- Topics At a Glance
- Indefinite Integrals Introduction
- Integration by Substitution: Indefinite Integrals
- Legrange (Prime) Notation
- Leibniz (Fraction) Notation
- Integration by Substitution: Definite Integrals
- Integration by Parts: Indefinite Integrals
- Some Tricks
- Integration by Parts: Definite Integrals
- Integration by Partial Fractions
- Integrating Definite Integrals
**Choosing an Integration Method**- Integration by Substitution
**Integration by Parts**- Integration by Partial Fractions
- Thinking Backwards
- Improper Integrals
- Badly Behaved Limits
- Badly Behaved Functions
- Badly Behaved Everything
- Comparing Improper Integrals
- The
*p*-Test - Finite and Infinite Areas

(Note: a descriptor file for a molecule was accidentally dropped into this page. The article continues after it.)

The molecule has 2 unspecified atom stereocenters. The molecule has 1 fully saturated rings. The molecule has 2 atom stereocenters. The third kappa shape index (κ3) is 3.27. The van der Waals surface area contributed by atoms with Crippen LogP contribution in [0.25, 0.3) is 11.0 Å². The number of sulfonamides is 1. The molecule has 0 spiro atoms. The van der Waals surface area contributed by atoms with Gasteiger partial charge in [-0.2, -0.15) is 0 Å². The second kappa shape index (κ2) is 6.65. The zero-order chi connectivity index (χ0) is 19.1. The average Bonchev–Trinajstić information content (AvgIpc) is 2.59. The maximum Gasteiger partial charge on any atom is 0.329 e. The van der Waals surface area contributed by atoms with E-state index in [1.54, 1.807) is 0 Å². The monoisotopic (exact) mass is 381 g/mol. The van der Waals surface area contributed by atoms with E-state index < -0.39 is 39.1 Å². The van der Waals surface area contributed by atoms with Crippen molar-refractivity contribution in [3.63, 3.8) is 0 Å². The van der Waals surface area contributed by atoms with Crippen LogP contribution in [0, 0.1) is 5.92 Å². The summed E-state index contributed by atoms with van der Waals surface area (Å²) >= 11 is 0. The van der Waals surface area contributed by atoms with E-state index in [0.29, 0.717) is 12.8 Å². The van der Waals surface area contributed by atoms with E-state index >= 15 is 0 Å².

- Comparison with Formulas
- In the Real World
- I Like Abstract Stuff; Why Should I Care?
- How to Solve a Math Problem

Use integration by parts when the integrand factors into two things that both include the variable, but integration by substitution doesn't work!

We can use integration by parts on

because we can factor the *x*^{2} to get

and choose *u* = *x* and *v'* = *xe*^{x2}.

We wouldn't use integration by parts on

because this integral begs for substitution.